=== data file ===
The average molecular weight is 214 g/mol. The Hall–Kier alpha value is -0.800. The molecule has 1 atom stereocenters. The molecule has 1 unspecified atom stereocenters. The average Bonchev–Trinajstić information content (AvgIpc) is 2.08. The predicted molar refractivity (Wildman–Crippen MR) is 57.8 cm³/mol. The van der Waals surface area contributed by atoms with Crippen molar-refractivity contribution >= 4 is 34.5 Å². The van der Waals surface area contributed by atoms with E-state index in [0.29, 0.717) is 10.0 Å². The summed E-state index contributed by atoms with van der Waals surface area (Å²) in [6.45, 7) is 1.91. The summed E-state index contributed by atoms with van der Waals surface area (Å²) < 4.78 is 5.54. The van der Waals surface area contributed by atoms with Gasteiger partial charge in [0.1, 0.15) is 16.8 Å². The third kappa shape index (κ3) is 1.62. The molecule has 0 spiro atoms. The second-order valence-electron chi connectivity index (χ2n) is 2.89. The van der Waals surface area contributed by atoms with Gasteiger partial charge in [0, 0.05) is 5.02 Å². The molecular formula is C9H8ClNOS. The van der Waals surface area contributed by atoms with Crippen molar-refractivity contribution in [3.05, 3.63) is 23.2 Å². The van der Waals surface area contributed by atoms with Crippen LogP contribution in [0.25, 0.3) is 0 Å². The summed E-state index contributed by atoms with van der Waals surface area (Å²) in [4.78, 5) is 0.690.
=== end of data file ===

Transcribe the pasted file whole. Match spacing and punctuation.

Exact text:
The average molecular weight is 214 g/mol. The Hall–Kier alpha value is -0.800. The molecule has 1 atom stereocenters. The molecule has 1 unspecified atom stereocenters. The average Bonchev–Trinajstić information content (AvgIpc) is 2.08. The predicted molar refractivity (Wildman–Crippen MR) is 57.8 cm³/mol. The van der Waals surface area contributed by atoms with Crippen molar-refractivity contribution >= 4 is 34.5 Å². The van der Waals surface area contributed by atoms with E-state index in [0.29, 0.717) is 10.0 Å². The summed E-state index contributed by atoms with van der Waals surface area (Å²) in [6.45, 7) is 1.91. The summed E-state index contributed by atoms with van der Waals surface area (Å²) < 4.78 is 5.54. The van der Waals surface area contributed by atoms with Gasteiger partial charge in [0.1, 0.15) is 16.8 Å². The third kappa shape index (κ3) is 1.62. The molecule has 0 spiro atoms. The second-order valence-electron chi connectivity index (χ2n) is 2.89. The van der Waals surface area contributed by atoms with Gasteiger partial charge in [0, 0.05) is 5.02 Å². The molecular formula is C9H8ClNOS. The van der Waals surface area contributed by atoms with Crippen molar-refractivity contribution in [3.05, 3.63) is 23.2 Å². The van der Waals surface area contributed by atoms with Crippen LogP contribution in [0.25, 0.3) is 0 Å². The summed E-state index contributed by atoms with van der Waals surface area (Å²) in [4.78, 5) is 0.690.